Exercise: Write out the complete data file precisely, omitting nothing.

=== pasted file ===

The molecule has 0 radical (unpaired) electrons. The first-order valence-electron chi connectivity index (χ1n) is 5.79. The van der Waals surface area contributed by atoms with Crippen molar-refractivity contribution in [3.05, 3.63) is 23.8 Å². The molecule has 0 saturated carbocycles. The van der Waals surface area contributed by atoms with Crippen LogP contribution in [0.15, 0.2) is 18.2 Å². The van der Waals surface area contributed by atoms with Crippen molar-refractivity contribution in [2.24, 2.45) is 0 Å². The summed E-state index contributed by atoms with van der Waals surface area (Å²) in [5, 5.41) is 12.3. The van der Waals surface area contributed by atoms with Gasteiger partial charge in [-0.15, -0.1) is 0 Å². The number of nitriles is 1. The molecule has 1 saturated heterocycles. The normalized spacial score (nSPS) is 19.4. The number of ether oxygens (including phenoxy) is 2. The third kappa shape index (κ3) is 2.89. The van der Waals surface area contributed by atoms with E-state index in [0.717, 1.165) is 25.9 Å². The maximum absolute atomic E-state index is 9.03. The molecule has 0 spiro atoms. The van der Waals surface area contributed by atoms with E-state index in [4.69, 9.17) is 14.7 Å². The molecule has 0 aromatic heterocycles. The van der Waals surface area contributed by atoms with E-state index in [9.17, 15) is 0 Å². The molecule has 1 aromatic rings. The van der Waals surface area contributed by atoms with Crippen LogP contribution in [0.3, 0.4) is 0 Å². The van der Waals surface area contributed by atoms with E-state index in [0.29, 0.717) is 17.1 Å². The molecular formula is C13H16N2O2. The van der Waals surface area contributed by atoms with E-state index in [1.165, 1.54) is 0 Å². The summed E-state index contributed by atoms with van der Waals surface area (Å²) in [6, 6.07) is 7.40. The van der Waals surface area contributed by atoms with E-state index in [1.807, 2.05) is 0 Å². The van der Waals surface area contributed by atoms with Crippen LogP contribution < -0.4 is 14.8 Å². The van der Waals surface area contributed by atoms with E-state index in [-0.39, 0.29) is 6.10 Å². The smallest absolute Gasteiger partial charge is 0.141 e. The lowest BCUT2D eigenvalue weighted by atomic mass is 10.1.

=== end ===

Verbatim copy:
The molecule has 0 radical (unpaired) electrons. The first-order valence-electron chi connectivity index (χ1n) is 5.79. The van der Waals surface area contributed by atoms with Crippen molar-refractivity contribution in [3.05, 3.63) is 23.8 Å². The molecule has 0 saturated carbocycles. The van der Waals surface area contributed by atoms with Crippen LogP contribution in [0.15, 0.2) is 18.2 Å². The van der Waals surface area contributed by atoms with Crippen molar-refractivity contribution in [2.24, 2.45) is 0 Å². The summed E-state index contributed by atoms with van der Waals surface area (Å²) in [5, 5.41) is 12.3. The van der Waals surface area contributed by atoms with Gasteiger partial charge in [-0.15, -0.1) is 0 Å². The number of nitriles is 1. The molecule has 1 saturated heterocycles. The normalized spacial score (nSPS) is 19.4. The number of ether oxygens (including phenoxy) is 2. The third kappa shape index (κ3) is 2.89. The van der Waals surface area contributed by atoms with E-state index in [0.717, 1.165) is 25.9 Å². The maximum absolute atomic E-state index is 9.03. The molecule has 0 spiro atoms. The van der Waals surface area contributed by atoms with E-state index in [4.69, 9.17) is 14.7 Å². The molecule has 0 aromatic heterocycles. The van der Waals surface area contributed by atoms with E-state index in [9.17, 15) is 0 Å². The molecule has 1 aromatic rings. The van der Waals surface area contributed by atoms with Crippen LogP contribution in [0.3, 0.4) is 0 Å². The van der Waals surface area contributed by atoms with E-state index in [0.29, 0.717) is 17.1 Å². The molecular formula is C13H16N2O2. The van der Waals surface area contributed by atoms with E-state index in [1.165, 1.54) is 0 Å². The summed E-state index contributed by atoms with van der Waals surface area (Å²) in [6, 6.07) is 7.40. The van der Waals surface area contributed by atoms with E-state index in [1.807, 2.05) is 0 Å². The van der Waals surface area contributed by atoms with Crippen LogP contribution < -0.4 is 14.8 Å². The van der Waals surface area contributed by atoms with E-state index in [-0.39, 0.29) is 6.10 Å². The smallest absolute Gasteiger partial charge is 0.141 e. The lowest BCUT2D eigenvalue weighted by atomic mass is 10.1.